Dr. Ludwig Guttmann was just one man, but he brought about a profound change in the way society views handicapped people. As just one man, he changed the world for a whole group of people in society. A committed Jew, when he was a student in the 1920s and felt a keen awareness of the anti-Semitism in Germany, he arranged for Jewish students to come together to play sport and to practice self-defense in order to protect themselves because, as he said, “nobody need ever feel ashamed to be a Jew.”
By 1933, Guttmann, a proud Orthodox Jew, was already considered the top neurosurgeon in Germany. But of course 1933 was the year Adolf Hitler came to power in Germany, and all Jews were thrown out of the professions. The only place Guttmann could work was in the Jewish hospital in Breslau. It was there five years later, on the day after Kristallnacht, as mobs roamed Germany attacking Jews, and rounding them up to send to concentration camps, that Guttmann told hospital staff to admit any Jew without question. And that day, Guttmann saved 60 lives.
But in 1939, Guttmann had to leave Germany and came to Britain. His extraordinary skills were immediately recognized in his new country. Particularly outstanding was his unique expertise, which dated back to one of the first patients he ever treated in 1917, in treating paraplegics—people with injuries to the spinal chord. In late 1943, the British government asked Guttmann to set up the National Spinal Injuries Centre at Stoke Mandeville Hospital in Buckinghamshire, which was the first of its kind in Britain.
Guttmann worked at the National Spinal Injuries Centre from its opening in 1944. When Guttmann arrived, it was assumed that paraplegics were incurable. They were sedated, kept bedridden and left to die. The mortality rate in those years was 80 percent. There were few survivors. They were seen as incurable. They were useless, hopeless cripples. There was no encouragement for them to return to normal life. And life expectancy after becoming a paraplegic in those days was three months.
But Guttmann said, “No, these are human beings, with a life ahead of them, as well as behind them. There’s no reason they shouldn’t work, marry, have families, have excitement, and have happiness.” So with sheer will, and dedication and genius, Guttmann began to bring paraplegics in Britain back into life. He began by reducing his patients’ painkillers because they were keeping them bedridden and immobile and only semiconscious. Then Guttmann made them sit up. And it was painful for them. And then he made them take exercise. And then he brought in a physical education instructor from the British army to throw balls at them. And then he had nurses to tell them their life stories, to reinvigorate them, and then he got them out of bed and into wheelchairs. And then he got them to play games. And then he had the hospital staff get into wheelchairs and play games with them. And slowly he brought his patients back to life.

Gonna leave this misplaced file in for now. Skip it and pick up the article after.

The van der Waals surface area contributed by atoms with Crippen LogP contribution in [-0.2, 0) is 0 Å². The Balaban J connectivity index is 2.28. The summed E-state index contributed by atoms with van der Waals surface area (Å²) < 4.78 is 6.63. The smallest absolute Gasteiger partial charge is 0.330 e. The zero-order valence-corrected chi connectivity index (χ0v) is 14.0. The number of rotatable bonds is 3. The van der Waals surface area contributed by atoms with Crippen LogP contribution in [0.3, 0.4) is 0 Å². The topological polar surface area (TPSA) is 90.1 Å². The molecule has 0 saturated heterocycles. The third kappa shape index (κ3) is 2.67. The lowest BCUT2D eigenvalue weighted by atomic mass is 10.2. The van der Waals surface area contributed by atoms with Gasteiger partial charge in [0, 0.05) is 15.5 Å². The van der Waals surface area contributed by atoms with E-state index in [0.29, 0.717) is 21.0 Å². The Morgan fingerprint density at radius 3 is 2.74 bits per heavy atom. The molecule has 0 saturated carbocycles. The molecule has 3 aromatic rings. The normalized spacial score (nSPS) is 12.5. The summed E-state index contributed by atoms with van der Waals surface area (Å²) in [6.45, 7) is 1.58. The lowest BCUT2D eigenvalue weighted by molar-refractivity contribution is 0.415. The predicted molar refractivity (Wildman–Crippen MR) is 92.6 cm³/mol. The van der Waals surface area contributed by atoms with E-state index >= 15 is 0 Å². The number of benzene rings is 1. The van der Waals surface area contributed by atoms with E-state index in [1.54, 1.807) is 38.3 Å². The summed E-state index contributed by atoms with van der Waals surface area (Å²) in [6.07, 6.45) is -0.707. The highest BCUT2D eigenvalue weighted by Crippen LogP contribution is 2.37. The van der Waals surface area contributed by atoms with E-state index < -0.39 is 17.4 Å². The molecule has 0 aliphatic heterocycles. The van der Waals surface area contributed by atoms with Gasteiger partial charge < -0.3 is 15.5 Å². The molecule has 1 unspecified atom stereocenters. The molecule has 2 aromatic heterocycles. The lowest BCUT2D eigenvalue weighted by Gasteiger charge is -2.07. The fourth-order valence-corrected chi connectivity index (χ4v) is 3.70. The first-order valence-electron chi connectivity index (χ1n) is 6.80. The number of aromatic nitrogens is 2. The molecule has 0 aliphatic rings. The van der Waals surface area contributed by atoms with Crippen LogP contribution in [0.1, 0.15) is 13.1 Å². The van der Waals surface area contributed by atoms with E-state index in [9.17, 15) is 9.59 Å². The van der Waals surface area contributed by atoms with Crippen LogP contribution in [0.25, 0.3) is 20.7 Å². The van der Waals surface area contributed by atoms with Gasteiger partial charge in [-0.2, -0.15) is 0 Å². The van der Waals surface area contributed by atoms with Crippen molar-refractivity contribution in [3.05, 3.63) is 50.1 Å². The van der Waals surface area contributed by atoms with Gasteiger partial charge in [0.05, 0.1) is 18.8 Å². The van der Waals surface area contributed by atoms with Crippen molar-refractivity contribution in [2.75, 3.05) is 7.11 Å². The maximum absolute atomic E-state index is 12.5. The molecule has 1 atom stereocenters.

Guttmann used sports to help his previously written off patients to find passion and the strength to dream and the courage to hope. At first everyone was against him—the nurses, the doctors, the army instructors. They thought he was crazy, they thought he was attempting the impossible. Other doctors believed the patients to be moribund, cripples who were never going to be able to lead a normal life. It was believed they should be left to die. Guttmann, however, disagreed. With absolute determination he kept going. His patients rediscovered their love of life.
But it was not without pain. Sometimes it came with great inner conflict. But Guttmann realized that sport was the thing to overcome this pain. He developed his games from a local competition, to a national competition, to an international competition in 1948 in parallel to the Olympic Games. And it kept going until 1960, when the first ever Paralympic Games took place in Rome. The most recent Paralympics in London in 2012 were the biggest ever with 4,200 athletes from 164 countries; and Dr. Ludwig Guttmann’s daughter, Eva Loefflfer, served as the mayor of the Paralympic Village. She had been a volunteer at the first wheelchair games way back in 1948, when she helped her father by pulling arrows out of archery targets and picked up errant table tennis balls.
When he came to Britain, Guttmann became an active member of the Jewish community. His Jewishness was important to him; it guided his life. So when Mexico City backed out of hosting the 1968 Paralympic Games, Guttmann arranged for them to be relocated in Ramat Gan in Israel. And in 2012, Guttmann’s daughter Eva and Jewish Paralympic participants held a Kabbalat Shabbat service at the start of the games, which were 40 years after the tragic events of the Munich Olympics at which 11 members of Israel’s Olympic team were murdered. For Guttmann life was sacred. He chose life. He knew that healing the soul was vital to healing the body.
So perhaps as we watch the Winter Olympics from our sofas, we too can learn from Dr. Guttmann. Don’t lie there and accept yourself the way you are, Guttmann told his patients. Sit up, get out of bed, show the world and show yourself that you can become a better person than you are—that you can give to others and make the world a better place than it is. Leave your comfort zone, he beseeched. Have the courage to do something you never did before. It hurts when you leave your comfort zone. Growing hurts. And yet we have to do it.
Knighted in 1966, Ludwig Guttmann died in 1980 at the age of 80. Throughout his long career, he never gave up on his patients. Through his work, Guttmann reminds us that any real achievement hurts. He showed that a more active life is a more vibrant life. He was the Jewish Olympic hero that gave a whole group of people back their life.
Przyslala Basia Jaworski